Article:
|We are broken, sharing the Story of God with broken friends.|
In my previous post, I worked on a broader definition of poverty. What about our response? What does this mean for us, the church? While on this side of heaven we will never be able to fully define poverty, we must remain committed to asking the right questions, questioning our methods, and holding ourselves (each congregant) accountable to the process of loving our neighbor. Only then will we begin to prayerfully live by the Spirit and follow God’s heart. Jesus is the only person who ever helped the poor perfectly. In every situation he knew exactly how to respond, what to say, what to do. Through discipleship, we must continue to ask, “How are we going to help people become actors in their own [hi]story?” - This question applies to both the materially poor and non-poor.
Man’s relationship with God is his highest form of wealth.
The photo above is of two women at our community center, one that we have been walking with closely. They are both very broken; abused, alcoholic, prostitutes. What is beautiful about this picture is that it is a glimpse of the transformation in their own lives. In the picture, one of the women is retelling our Story of God lessons to her friend. In the midst of her own brokenness, she knows her need for Jesus enough to share her hope with her friend. She is currently undergoing rehab.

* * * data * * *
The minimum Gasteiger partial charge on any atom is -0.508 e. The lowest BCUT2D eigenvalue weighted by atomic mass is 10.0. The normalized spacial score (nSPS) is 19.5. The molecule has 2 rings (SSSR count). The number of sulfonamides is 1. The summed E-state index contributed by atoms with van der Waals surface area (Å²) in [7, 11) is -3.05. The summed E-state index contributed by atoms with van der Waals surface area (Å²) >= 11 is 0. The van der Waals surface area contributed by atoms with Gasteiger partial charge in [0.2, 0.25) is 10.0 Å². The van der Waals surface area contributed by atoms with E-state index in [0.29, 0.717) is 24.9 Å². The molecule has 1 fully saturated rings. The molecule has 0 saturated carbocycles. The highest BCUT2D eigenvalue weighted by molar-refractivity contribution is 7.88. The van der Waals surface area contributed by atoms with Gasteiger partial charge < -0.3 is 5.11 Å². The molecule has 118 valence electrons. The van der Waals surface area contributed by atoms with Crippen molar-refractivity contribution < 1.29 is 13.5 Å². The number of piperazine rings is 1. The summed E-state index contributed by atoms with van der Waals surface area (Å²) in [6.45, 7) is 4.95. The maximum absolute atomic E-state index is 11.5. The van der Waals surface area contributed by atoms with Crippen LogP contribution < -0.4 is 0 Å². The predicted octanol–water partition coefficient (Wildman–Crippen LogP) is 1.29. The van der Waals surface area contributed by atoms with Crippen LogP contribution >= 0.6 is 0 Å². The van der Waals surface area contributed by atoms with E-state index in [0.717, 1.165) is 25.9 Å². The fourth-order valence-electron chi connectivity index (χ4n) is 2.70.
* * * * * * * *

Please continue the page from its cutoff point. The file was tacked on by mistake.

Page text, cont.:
What I have come to discover is that while I address poverty issues and walk with others towards transformation, Jesus still desires to work in me and my own issues, my own poverty. Our work, living with the marginalized poor, often accentuates my own poverty and brokenness. What we have to offer others is merely a testimony of our own brokenness but also one that is surrounded with hope in Jesus, our deliverer. Jesus enables us to love our neighbors despite our own failures. He is still at work, reconciling all things back to God.